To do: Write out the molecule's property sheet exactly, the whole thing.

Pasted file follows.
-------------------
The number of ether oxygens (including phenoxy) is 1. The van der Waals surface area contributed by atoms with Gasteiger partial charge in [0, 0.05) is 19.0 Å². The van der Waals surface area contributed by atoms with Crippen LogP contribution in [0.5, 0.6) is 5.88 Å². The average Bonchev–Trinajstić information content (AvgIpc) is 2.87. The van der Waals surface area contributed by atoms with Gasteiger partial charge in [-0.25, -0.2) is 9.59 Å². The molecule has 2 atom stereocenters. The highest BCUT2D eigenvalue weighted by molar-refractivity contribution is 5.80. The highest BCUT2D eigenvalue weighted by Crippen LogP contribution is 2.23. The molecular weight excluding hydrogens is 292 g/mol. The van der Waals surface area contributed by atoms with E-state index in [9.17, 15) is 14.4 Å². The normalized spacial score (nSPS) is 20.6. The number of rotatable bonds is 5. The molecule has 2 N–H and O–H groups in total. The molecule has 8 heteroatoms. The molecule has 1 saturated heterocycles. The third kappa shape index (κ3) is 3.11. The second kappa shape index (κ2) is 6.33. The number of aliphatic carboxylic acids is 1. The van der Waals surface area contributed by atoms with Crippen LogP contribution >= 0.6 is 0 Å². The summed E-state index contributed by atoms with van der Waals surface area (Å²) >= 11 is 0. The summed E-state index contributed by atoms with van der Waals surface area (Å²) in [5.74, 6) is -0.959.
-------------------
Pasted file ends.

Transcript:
The number of ether oxygens (including phenoxy) is 1. The van der Waals surface area contributed by atoms with Gasteiger partial charge in [0, 0.05) is 19.0 Å². The van der Waals surface area contributed by atoms with Crippen LogP contribution in [0.5, 0.6) is 5.88 Å². The average Bonchev–Trinajstić information content (AvgIpc) is 2.87. The van der Waals surface area contributed by atoms with Gasteiger partial charge in [-0.25, -0.2) is 9.59 Å². The molecule has 2 atom stereocenters. The highest BCUT2D eigenvalue weighted by molar-refractivity contribution is 5.80. The highest BCUT2D eigenvalue weighted by Crippen LogP contribution is 2.23. The molecular weight excluding hydrogens is 292 g/mol. The van der Waals surface area contributed by atoms with E-state index in [9.17, 15) is 14.4 Å². The normalized spacial score (nSPS) is 20.6. The number of rotatable bonds is 5. The molecule has 2 N–H and O–H groups in total. The molecule has 8 heteroatoms. The molecule has 1 saturated heterocycles. The third kappa shape index (κ3) is 3.11. The second kappa shape index (κ2) is 6.33. The number of aliphatic carboxylic acids is 1. The van der Waals surface area contributed by atoms with Crippen LogP contribution >= 0.6 is 0 Å². The summed E-state index contributed by atoms with van der Waals surface area (Å²) >= 11 is 0. The summed E-state index contributed by atoms with van der Waals surface area (Å²) in [5.74, 6) is -0.959.